Why Do Patients Stop Taking Medications?

Why do patients stop taking medications? I’ve spent a lot of time and effort working with patients to improve their drug therapy, but it really doesn’t matter if they don’t actually take the medication that is best for them. Here’s a list of the most common reasons that patients stop taking their medication(s). To be clear, this is a total anecdotal post from my experience.

Lack of benefit or lack of perceived benefit. In my experience, this is the number one reason why patients stop taking their medications. When using an antihypertensive or a hyperlipidemia medication, the patient is unlikely to notice any physical difference. When we manage chronic conditions that have no warning signs until something bad happens, it is difficult for patients sometimes to accept that studies and evidence is what we are going by.

Adverse effects. When a patient experiences adverse effects, they sometimes don’t report them. They just stop the medication that caused the issue and go on with their life. For some medications, this isn’t a big deal, but for others that are intended to prevent really bad things (i.e. stroke, heart attack, etc.) from happening, it can be catastrophic. Quick follow up within the first few weeks of therapy can help catch this to ensure that the patient is tolerating the medication. A review of symptoms can also help tease out potential adverse effects.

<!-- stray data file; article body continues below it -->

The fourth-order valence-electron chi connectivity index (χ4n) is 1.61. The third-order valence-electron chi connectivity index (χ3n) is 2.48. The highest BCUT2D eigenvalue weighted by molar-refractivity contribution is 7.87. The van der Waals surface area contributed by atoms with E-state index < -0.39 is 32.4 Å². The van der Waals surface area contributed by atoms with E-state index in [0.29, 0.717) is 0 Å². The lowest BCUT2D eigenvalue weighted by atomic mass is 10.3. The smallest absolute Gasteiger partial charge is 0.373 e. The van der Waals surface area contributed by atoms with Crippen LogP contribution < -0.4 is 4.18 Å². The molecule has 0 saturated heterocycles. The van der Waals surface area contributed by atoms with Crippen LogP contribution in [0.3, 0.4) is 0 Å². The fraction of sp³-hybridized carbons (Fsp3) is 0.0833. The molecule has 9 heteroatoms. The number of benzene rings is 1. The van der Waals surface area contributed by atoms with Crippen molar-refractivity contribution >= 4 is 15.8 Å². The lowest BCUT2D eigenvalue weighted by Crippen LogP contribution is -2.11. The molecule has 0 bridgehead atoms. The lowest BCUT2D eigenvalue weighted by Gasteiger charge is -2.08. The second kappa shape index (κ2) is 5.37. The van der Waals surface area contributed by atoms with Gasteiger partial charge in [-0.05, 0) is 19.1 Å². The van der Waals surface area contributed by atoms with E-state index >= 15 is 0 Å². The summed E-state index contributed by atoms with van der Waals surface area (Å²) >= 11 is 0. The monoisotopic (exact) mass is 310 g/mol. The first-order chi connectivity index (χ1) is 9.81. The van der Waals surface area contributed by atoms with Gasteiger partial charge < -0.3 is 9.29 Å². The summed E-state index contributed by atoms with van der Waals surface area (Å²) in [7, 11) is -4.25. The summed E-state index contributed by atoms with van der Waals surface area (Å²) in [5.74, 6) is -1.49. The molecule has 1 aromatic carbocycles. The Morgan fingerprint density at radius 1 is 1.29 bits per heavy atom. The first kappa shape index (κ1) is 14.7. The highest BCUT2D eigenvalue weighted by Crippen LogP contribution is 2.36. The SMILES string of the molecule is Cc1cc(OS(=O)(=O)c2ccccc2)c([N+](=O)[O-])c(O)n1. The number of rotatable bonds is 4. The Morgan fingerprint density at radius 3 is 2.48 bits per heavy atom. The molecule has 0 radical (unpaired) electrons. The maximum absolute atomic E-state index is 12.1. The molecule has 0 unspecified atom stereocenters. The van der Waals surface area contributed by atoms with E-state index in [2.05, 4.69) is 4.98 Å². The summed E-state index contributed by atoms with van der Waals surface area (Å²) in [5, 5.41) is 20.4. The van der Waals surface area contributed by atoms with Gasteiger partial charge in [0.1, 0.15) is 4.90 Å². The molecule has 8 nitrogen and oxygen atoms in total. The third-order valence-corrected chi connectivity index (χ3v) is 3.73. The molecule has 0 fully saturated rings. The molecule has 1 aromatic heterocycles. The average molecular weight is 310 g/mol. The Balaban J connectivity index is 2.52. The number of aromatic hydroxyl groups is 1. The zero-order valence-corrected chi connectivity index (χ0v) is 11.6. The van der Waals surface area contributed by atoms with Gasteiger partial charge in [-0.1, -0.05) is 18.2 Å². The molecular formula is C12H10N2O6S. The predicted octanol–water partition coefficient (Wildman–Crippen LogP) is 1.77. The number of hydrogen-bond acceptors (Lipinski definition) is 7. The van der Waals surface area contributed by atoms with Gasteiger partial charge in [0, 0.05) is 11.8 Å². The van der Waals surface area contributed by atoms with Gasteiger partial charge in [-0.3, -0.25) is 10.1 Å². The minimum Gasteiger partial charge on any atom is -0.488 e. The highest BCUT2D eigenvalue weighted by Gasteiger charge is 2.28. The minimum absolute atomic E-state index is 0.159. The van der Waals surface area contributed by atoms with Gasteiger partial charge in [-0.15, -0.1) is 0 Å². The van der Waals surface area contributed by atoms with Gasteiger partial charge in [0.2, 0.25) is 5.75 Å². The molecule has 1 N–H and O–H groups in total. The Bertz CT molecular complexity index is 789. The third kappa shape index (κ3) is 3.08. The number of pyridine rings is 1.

Cost. Paying attention to patients who are given initial discounts on brand name medications is important. I’ve seen coupons used in the short term, with no long term plan to pay for a chronic medication. I focus on the brand name and other expensive medications first but also pay attention to patient-specific factors that may be an issue (recent job loss, divorce, financial issues, etc.)

No trust with provider. When patients don’t feel heard and get a prescription thrown (figuratively) at them, they are less likely to trust the provider and hence take the medication.

Opinions of friends and family. Conversations amongst the lay public about medications happen all the time. In addition, really bad things can happen from medications. Anecdotal, negative stories from other patients who have taken the same can be really persuasive and instill fear in our patients even though they may be tolerating the same medication without issue.

Frequent dosing, scheduling issue. Dosing medications multiple times per day can interrupt a patient’s day. Many times patients will skip a midday dose for a TID medication.

Poorly educated/miscommunication. We fail periodically as healthcare professionals to ensure that the patient understands what they need to do with a medication. In addition, patient factors such as pain, infection, cognitive impairment can impact the benefit of any medication provided.

What else would you add to this list?

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  1. Heidi

    Maybe this would be considered part of communication, but I think it should be a separate category. Overwhelm is a huge problem that I think many of us do not give enough credence. We are so used to all things medical, but patients receive a ton of information and not nearly enough time to process it. The antidote to this is for the pharmacist to have time to assess how much the patient knows and understands. Unfortunately, the vast number of retail pharmacists do not have this time.

  2. Jessica

    Great list and good reminder to assess our patients for any of those reasons. Adding one to the list: They forget. A lot of elderly folks esp with cognitive decline need some sort of reminder system in place to remember some of their doses. Interviewing a family member and figuring out a system that works is important.


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Written By Eric Christianson

October 11, 2020

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